The charity business is booming. Thanks to the Internet, which permits easy donation by credit card, and to personal videos, which brought such horrors as Katrina and the 2004 Asian tsunami right into our living rooms, public donations have soared in recent years. Add to this the massive contributions from the great wave of retiring billionaires, and it's little wonder nonprofits have emerged as the hot sector of the decade. Between 1996 and 2004, the number of nonprofit organizations grew by nearly 29 percent. In years when overall employment in the United States fell, employment in nonprofits grew by more than 5 percent. Ten percent of the country's workforce now work for these entities — and 10 percent more volunteer. Overall, the sector boasts $1.4 trillion in revenues and $3 trillion in assets.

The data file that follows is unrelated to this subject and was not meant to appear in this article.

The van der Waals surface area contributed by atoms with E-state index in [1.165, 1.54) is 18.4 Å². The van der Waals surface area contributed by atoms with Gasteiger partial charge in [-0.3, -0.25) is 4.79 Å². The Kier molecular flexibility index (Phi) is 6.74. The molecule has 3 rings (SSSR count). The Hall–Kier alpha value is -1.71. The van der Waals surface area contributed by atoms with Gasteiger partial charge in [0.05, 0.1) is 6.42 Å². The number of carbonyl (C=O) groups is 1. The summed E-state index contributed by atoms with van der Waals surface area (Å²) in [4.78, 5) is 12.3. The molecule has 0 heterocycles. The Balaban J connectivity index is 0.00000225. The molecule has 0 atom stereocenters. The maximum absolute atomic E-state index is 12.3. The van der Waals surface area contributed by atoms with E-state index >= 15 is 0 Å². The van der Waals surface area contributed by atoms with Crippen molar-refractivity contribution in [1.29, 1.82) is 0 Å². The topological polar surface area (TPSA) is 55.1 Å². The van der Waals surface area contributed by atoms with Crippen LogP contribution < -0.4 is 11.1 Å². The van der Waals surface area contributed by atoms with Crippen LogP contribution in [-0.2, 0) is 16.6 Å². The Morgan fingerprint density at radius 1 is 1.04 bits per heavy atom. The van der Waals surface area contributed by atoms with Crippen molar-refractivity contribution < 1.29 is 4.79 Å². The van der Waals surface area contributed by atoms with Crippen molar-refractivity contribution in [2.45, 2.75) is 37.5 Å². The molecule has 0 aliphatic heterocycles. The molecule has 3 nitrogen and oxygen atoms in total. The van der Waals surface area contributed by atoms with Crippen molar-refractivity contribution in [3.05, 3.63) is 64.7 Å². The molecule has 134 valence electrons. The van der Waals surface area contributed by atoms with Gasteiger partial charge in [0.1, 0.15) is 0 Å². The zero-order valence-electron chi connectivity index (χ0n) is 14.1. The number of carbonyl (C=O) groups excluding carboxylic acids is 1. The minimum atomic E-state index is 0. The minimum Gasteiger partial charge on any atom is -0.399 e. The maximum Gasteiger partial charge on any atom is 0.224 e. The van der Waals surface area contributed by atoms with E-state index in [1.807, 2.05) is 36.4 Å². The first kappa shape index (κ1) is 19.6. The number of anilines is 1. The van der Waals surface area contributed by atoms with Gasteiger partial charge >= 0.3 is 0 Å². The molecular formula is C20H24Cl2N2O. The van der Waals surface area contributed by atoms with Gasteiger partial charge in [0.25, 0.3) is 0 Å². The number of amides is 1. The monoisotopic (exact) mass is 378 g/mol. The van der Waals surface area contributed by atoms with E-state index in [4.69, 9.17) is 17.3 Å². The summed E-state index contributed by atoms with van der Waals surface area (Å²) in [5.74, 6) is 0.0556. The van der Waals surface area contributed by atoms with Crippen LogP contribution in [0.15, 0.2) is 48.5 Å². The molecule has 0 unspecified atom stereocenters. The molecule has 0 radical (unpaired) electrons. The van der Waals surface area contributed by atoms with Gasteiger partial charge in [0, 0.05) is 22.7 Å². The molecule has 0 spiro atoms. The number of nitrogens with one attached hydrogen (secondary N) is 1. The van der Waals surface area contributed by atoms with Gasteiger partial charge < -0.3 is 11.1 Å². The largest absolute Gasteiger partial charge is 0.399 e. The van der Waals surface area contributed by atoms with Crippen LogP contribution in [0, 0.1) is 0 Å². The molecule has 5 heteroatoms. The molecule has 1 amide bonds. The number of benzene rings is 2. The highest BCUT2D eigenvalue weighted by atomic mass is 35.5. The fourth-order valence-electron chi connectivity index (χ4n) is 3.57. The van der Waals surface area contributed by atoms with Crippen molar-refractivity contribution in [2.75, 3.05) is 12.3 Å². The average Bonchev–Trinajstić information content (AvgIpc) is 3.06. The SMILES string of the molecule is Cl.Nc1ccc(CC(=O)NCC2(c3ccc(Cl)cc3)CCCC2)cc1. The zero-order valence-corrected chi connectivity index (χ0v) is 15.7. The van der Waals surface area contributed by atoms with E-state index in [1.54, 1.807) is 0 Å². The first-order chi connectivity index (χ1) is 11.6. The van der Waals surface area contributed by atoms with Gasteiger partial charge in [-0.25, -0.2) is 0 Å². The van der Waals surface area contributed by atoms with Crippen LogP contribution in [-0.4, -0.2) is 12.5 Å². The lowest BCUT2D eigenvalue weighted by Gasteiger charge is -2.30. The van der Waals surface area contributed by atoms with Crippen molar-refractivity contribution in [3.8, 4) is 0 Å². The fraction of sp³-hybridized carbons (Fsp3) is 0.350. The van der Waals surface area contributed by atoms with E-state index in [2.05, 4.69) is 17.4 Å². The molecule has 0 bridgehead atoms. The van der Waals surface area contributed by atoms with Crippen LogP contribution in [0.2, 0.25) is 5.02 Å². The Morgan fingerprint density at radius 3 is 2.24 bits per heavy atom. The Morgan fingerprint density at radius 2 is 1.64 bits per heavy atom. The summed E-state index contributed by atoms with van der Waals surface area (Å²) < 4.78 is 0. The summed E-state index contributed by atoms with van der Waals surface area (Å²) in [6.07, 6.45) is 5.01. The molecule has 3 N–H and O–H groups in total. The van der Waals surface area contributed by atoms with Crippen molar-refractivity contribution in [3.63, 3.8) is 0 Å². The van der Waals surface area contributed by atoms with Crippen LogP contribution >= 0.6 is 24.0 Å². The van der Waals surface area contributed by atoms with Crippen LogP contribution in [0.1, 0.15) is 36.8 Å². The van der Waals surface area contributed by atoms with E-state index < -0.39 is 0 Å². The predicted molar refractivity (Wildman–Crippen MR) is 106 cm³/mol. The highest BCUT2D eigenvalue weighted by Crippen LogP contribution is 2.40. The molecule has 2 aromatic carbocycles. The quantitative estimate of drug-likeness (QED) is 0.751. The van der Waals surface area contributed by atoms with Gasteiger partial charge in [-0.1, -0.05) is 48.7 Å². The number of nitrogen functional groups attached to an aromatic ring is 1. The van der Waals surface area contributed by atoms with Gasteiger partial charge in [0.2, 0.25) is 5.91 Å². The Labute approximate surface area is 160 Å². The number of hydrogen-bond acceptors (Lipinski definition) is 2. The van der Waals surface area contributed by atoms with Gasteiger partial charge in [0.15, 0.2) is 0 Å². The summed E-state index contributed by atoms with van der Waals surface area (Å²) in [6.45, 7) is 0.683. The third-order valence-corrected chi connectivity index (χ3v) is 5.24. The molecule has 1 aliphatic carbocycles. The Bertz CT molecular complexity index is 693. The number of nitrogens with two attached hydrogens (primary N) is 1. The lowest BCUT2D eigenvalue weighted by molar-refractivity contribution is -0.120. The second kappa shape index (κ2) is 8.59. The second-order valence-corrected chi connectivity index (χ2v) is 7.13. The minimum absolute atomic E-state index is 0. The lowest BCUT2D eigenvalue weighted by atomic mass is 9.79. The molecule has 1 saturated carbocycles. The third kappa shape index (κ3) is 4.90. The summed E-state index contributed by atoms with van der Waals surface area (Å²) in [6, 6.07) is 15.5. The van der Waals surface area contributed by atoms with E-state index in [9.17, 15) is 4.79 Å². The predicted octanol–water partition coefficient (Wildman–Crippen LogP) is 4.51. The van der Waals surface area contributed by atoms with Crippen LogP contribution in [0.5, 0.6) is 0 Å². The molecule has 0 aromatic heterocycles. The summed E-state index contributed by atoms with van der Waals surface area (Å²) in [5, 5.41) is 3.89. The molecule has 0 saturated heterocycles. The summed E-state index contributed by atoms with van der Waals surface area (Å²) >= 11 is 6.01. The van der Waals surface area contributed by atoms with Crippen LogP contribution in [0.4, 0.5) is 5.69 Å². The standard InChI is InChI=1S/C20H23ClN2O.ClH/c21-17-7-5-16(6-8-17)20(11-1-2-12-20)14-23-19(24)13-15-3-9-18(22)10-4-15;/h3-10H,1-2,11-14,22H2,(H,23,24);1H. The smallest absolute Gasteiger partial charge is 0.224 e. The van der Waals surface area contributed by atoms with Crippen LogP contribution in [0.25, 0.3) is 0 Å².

If nonprofits traded on public markets, you'd be buying. But if you did, you would be taking a very big risk. Because well intentioned as most of these organizations are, their accounting practices are often questionable.
At CFO, we've heard rumblings about problems with nonprofit accounting for many years. We've received countless letters from finance executives at nonprofits asking us to write about the issue. We have heard funny stories about Ph.D. staffers who think margins refer to either the left- or right-hand border of the paper.
To be fair, many nonprofits practice a form of activity-based costing (which even for-profits find difficult) in order to show where they spend their money. Furthermore, the metrics by which donors usually judge nonprofits offer an incentive to misreport fund-raising costs. Nonprofits argue that they don't have the resources to improve accounting. But as departments editor Joseph McCafferty argues in "Misgivings," scale demands accountability: at this point, the sector is just too big to afford slipshod reporting.